Lynn Dean

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Lynn B. Dean
Louisiana State Senator for District 1 (Jefferson, Plaquemines, St. Bernard parishes)
In office
Preceded by Samuel Bernard Nunez, Jr.
Succeeded by Walter Boasso
President of St. Bernard Parish, Louisiana
In office
Preceded by New position
Succeeded by Charles Ponstein
Council member at-large, St. Bernard Parish
In office
Preceded by Henry Rodriguez, Jr.
Succeeded by Tony "Ricky" Melerine
Personal details

(1923-12-22) December 22, 1923 (age 91)
Big Lake

Mississippi County
Arkansas, USA
Political party Republican
Spouse(s) Jacqueline Miles Dean (married 1947)

Nettie Dean
Lenda D. Perez
Douglas Dean
Cherry Dean

Gary Dean (deceased)
Parents Orin Franklin, Sr., and Lucy Blackquell Dean
Residence St. Bernard Parish, Louisiana
Alma mater

Warren Easton High School

U.S. Maritime Engineering Officers School
Occupation Boat manufacturer

Lynn B. Dean (born December 22, 1923) is a boat manufacturer from St. Bernard Parish, Louisiana, who served from 1996 to 2004 as a Republican member of the Louisiana State Senate for District 1 (Jefferson, Plaquemines, and St. Bernard parishes).[1] The district embraces a portion of the New Orleans suburbs, including the lower southeastern coastal parishes of Plaquemines and St. Bernard, once the domain of the legendary political boss Leander H. Perez.

Election history[edit]

Dean's first elective office was as a member of the St. Bernard Parish School Board.[2] In 1987, Dean ran unsuccessfully for the state Senate in a seven-candidate field. He finished second to the incumbent Democrat, Samuel B. Nunez, Jr., then the State Senate President and a former member of the Louisiana House of Representatives. Nunez won outright in the nonpartisan blanket primary with just under 51 percent of the ballots cast.[3]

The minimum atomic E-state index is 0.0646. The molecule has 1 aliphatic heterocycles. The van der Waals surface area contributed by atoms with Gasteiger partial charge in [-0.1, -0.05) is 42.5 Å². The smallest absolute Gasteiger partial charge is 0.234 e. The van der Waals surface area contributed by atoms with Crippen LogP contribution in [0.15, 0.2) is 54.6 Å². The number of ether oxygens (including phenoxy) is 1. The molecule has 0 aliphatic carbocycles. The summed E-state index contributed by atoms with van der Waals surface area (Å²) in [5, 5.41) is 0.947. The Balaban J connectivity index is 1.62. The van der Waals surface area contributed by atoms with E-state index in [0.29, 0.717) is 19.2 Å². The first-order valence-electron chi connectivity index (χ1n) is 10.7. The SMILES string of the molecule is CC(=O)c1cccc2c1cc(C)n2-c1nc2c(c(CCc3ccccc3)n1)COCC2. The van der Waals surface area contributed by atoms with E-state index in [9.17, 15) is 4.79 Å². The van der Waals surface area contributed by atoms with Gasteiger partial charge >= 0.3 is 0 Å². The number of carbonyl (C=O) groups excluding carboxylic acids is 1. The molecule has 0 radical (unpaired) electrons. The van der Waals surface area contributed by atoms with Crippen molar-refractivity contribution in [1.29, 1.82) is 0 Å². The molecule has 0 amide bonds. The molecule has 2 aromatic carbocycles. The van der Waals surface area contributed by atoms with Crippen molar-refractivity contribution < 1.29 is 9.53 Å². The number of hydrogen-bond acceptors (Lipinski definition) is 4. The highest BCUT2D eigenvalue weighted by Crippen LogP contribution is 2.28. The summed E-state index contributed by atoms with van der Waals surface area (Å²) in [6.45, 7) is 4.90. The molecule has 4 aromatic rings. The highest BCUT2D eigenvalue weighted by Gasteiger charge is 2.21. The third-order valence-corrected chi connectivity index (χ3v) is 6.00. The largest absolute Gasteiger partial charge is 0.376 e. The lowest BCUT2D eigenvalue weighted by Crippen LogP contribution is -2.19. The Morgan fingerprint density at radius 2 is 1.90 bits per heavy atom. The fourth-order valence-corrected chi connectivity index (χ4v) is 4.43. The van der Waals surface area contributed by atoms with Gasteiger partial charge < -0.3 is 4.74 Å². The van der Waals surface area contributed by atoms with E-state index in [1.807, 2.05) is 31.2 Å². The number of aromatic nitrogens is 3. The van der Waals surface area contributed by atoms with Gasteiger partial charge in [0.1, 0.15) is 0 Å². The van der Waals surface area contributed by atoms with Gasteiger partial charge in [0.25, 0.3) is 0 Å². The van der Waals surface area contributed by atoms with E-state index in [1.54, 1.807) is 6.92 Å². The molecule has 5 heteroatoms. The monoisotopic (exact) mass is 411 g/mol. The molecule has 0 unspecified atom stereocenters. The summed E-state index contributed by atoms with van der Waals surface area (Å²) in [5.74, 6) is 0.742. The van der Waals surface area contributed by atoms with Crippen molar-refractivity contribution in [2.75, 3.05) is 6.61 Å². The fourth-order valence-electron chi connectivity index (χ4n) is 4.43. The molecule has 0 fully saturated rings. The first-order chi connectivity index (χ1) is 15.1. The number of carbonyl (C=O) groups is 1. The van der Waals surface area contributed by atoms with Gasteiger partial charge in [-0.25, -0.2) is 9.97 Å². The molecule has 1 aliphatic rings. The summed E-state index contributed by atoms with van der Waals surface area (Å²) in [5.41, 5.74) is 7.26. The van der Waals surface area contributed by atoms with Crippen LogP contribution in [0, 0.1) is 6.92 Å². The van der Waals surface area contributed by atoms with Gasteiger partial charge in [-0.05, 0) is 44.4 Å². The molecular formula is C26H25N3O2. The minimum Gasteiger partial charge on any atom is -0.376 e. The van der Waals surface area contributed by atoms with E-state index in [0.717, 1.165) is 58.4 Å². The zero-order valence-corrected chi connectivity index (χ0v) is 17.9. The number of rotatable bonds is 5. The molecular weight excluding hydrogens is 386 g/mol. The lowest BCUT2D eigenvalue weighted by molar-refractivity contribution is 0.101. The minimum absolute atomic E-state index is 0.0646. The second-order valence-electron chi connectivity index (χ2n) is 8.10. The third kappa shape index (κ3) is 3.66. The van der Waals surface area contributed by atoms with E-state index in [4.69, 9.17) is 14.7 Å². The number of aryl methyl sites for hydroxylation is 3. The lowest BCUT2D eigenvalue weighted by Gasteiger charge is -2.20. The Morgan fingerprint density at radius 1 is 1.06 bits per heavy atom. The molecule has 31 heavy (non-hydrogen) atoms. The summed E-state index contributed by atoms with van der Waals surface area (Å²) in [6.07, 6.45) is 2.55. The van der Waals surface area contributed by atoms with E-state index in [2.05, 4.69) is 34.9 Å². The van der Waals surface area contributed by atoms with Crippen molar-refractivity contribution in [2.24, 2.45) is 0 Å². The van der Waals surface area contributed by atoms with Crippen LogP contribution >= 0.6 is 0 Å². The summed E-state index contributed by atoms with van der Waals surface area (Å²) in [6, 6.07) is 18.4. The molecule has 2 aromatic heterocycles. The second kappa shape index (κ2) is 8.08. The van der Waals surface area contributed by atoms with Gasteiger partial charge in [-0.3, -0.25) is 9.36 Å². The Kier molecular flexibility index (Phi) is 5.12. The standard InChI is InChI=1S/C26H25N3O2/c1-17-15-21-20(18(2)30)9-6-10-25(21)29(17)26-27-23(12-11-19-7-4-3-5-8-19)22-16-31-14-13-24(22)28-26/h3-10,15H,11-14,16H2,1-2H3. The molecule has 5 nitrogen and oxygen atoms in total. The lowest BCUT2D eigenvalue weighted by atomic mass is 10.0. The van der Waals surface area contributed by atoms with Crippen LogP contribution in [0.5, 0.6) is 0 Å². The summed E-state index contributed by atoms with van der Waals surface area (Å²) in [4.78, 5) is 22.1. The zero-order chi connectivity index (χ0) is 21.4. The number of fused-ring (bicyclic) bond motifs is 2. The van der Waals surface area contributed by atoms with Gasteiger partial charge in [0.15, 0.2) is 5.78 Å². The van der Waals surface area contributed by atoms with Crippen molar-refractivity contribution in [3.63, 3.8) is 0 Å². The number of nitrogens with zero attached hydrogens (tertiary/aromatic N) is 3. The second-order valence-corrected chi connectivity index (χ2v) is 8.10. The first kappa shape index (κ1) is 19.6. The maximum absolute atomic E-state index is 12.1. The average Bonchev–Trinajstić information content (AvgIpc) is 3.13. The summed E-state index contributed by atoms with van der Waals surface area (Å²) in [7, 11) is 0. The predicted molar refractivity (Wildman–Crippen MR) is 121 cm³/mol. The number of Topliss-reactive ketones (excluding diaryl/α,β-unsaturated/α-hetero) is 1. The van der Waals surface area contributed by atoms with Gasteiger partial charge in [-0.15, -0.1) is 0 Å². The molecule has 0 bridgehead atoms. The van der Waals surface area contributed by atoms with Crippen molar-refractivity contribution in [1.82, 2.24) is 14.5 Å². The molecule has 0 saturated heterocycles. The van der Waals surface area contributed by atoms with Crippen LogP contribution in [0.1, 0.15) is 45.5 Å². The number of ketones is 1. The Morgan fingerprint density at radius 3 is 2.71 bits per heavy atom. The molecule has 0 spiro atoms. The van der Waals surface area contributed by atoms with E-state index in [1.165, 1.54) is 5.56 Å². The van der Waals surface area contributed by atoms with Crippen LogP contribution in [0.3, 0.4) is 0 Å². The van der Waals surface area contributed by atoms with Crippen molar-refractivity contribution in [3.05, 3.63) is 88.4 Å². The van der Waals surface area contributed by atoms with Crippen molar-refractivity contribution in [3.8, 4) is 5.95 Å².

In 1991, Dean was elected President of St. Bernard Parish, a new office equivalent to a combined County Executive and mayoral position. He defeated the Democrat Floyd J. Landry, 17,276 (53 percent) to 15,289 (47 percent) in the general election.[4] With nearly 34 percent of the ballots, Dean had led in the primary; Landry trailed with 28 percent.[5]

In October 1995, Dean ran not for parish president but led Nunez for state senator in the nonpartisan blanket primary, 19,794 votes (46.4 percent) to 15,137 (35.5 percent). A third candidate, Democrat Gilbert Andry held the remaining 7,773 (18.2 percent).[6] In the general election Dean trumped Nunez, 23,939 (53.7 percent) to 20,682 (46.3 percent)[7]

Senatorial service[edit]

Dean served on the Education and Environmental Quality committees in the state Senate and was vice-chairman of the Retirement Committee.[8]

Business-oriented and something of a libertarian, Dean did not support social conservatives in his own party on several issues. In 1997, Senator Phil Short of St. Tammany Parish introduced Senate Bill 37 to remove sexual orientation from the state's hate crimes law. Short's amendment was defeated in April and again in May of that year, the second time without a vote being taken. Several of Short's fellow Republican senators, including Dean, Ken Hollis of Metairie in Jefferson Parish, and Ron Bean of Shreveport, joined Democrats in speaking against the bill.[9]